During the second half of 2016, I will be working with staff, students and artists in Coventry, UK on the creation and presentation of the sixth “situation”. We’ll be focus on the social and community situation that has developed as the university has rapidly expanded in the town centre, dramatically altering the population demographic and the daily life experience for the people of Coventry. For this project, I’ll be the Disruptive Media Learning Lab‘s first International Artist in Residence, and will collaborate with Rachelle Knowles, associate head of the School of Art and Design, who participated in the Graz situation in 2013.
Like many of the UK’s post-industrial cities, Coventry was a large manufacturing town, first producing bicycles and in the 20th century becoming a major centre of motor production. Badly bombed during the second world war, the city re-emerged to lead the way in pedestrianised shopping centres and enjoyed a post-war economic boom, largely due to the expanding motor industry – followed a couple of decades later by the inevitable economic decline. Today the university occupies more and more buildings within the city centre, literally locking out the locals and focussing on the transient student population and staff who commute in from other places.
Coventry is also known internationally as a city of peace and reconcilliation, and the university has a Centre for Trust, Peace and Social Relations. Within this centre there is a pilot project of “local ambassadors”, aimed at bringing together students and Coventry people to bridge the growing gulf between university and town. We’ll be working with the project manager, Heather Parker, as well as with other staff and local arts organisations.
This situation of increasingly divided communities is common to many small university towns – such as my own home town of Dunedin, New Zealand. Otago University is situated in the centre of the town, and has expanded significantly during my lifetime. For the first five years of my life, we lived close to the university in a mixed community – families, students, elderly people, people who worked at the university and people who didn’t. By the time I was a university student myself, most of the families had moved away and the housing around the university was almost entirely students, with a few elderly people scattered amongst them. By the late 1980s community relations had deteriorated, as students held drunken parties in the street and frequently vandalised pensioners’ fences, gardens and letterboxes. There were a number of serious incidents in 1991 when I was president of the students’ association, and in response I initiated the OUSA “House and Garden Week” – a series of competitions for categories including best student and non-student neighbours, best landlord, best tenants, best letterbox, and so on. Some wonderful stories of student-local neighbourliness emerged, the project got lots of media coverage, and students generally became more aware of the need to respect their neighbours. Fast-forward 25 years and such a project would be irrelevant, as the area is now 100% student housing, pushing local residents further out from the city centre.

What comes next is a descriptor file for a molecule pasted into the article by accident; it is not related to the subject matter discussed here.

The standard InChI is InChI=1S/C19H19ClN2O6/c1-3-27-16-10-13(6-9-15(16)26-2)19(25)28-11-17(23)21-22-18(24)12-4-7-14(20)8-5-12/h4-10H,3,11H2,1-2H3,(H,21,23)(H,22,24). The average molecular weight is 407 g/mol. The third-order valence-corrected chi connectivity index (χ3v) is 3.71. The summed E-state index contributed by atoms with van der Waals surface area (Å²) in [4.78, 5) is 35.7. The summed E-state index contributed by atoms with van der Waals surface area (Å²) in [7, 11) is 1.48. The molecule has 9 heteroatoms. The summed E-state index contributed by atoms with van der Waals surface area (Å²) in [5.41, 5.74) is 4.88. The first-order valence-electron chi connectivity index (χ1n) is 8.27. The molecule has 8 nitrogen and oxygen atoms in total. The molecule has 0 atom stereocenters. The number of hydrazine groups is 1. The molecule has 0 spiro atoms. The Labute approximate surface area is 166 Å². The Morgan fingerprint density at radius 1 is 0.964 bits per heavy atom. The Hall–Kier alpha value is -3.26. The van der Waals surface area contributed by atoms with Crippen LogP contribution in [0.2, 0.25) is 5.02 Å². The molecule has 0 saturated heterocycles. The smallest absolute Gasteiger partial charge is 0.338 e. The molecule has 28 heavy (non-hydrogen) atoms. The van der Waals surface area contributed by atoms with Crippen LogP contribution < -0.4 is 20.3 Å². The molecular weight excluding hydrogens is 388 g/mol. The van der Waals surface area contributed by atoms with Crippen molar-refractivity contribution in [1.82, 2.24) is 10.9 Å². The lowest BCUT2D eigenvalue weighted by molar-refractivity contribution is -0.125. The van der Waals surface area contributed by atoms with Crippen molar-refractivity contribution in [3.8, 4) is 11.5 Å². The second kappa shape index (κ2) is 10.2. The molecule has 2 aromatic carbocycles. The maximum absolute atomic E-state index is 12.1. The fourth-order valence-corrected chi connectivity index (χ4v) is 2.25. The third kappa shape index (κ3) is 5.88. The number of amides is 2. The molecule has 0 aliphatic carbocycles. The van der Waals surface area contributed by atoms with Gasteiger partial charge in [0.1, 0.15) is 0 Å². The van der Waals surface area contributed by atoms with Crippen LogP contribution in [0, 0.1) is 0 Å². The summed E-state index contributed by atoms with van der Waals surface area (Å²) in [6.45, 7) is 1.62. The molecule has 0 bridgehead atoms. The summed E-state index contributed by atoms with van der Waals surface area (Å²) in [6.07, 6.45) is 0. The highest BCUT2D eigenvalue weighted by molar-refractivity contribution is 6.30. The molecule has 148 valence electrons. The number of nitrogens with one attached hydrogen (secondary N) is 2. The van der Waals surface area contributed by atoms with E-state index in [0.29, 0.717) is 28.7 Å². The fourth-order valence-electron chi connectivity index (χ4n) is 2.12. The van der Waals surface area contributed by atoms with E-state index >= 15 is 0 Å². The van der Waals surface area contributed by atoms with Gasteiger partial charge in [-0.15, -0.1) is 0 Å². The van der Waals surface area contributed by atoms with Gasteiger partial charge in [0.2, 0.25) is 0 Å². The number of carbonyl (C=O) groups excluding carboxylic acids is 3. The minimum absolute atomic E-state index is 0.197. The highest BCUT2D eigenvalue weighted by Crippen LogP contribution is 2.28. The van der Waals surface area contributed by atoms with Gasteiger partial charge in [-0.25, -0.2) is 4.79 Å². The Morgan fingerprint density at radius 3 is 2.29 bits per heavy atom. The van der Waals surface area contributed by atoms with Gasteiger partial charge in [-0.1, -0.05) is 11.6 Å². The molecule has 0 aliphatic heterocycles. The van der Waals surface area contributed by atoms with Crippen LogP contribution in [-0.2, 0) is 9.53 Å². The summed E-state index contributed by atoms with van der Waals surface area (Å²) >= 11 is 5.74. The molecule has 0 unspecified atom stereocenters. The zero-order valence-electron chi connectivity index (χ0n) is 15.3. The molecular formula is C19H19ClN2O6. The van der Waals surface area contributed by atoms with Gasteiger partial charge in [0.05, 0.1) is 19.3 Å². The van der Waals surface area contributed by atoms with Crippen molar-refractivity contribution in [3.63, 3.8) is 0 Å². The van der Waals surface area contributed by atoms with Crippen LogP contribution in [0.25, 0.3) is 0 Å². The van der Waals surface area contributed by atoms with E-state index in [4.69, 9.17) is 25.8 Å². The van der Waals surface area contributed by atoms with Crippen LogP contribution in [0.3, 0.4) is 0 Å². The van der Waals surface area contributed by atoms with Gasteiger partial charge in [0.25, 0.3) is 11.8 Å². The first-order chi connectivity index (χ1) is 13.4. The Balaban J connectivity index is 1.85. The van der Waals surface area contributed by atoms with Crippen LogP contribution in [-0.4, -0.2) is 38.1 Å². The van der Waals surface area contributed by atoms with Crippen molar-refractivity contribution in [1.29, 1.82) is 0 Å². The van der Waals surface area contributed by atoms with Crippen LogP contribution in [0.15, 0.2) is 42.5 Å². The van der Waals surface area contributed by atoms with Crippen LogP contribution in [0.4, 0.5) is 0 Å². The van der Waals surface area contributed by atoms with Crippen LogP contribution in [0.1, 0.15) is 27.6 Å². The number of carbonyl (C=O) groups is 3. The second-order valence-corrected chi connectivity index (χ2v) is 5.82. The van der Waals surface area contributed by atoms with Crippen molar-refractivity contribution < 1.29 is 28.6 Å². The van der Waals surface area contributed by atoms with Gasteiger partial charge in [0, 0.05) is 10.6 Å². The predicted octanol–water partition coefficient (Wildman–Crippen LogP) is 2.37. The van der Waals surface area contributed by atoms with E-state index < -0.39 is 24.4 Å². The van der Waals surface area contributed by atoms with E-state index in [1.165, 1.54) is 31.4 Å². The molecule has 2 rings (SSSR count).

Universities can give a lot to their host cities. As a young teenager in Dunedin I enjoyed the band scene that was based around the university, and the film society that showed foreign films in a lecture theatre before there were any arthouse cinemas in town. As children we were exposed to many different cultures through our parents’ university friends – for example a Russian professor, the Indian society, and the Scandinavian society. Many other resources within the university were accessible to the public and it’s still possible for anyone to enter the library and browse the books. There are not as many locked doors as I encountered at Coventry. A university should not be a closed bubble within a town – it should be a vibrant source of cultural interaction, in a relationship of mutual benefit.
My residency will begin in late October, when I’ll be in Coventry to introduce the project and will give a talk about it at the Herbert Art Gallery and Museum, 4.30pm – 5.30pm on Thursday October 27th. The workshop will take place November 17-23, and the cyberformance and discussion event will be in the evening of Thursday 24 November. You can join us online for what will be an interesting discussion!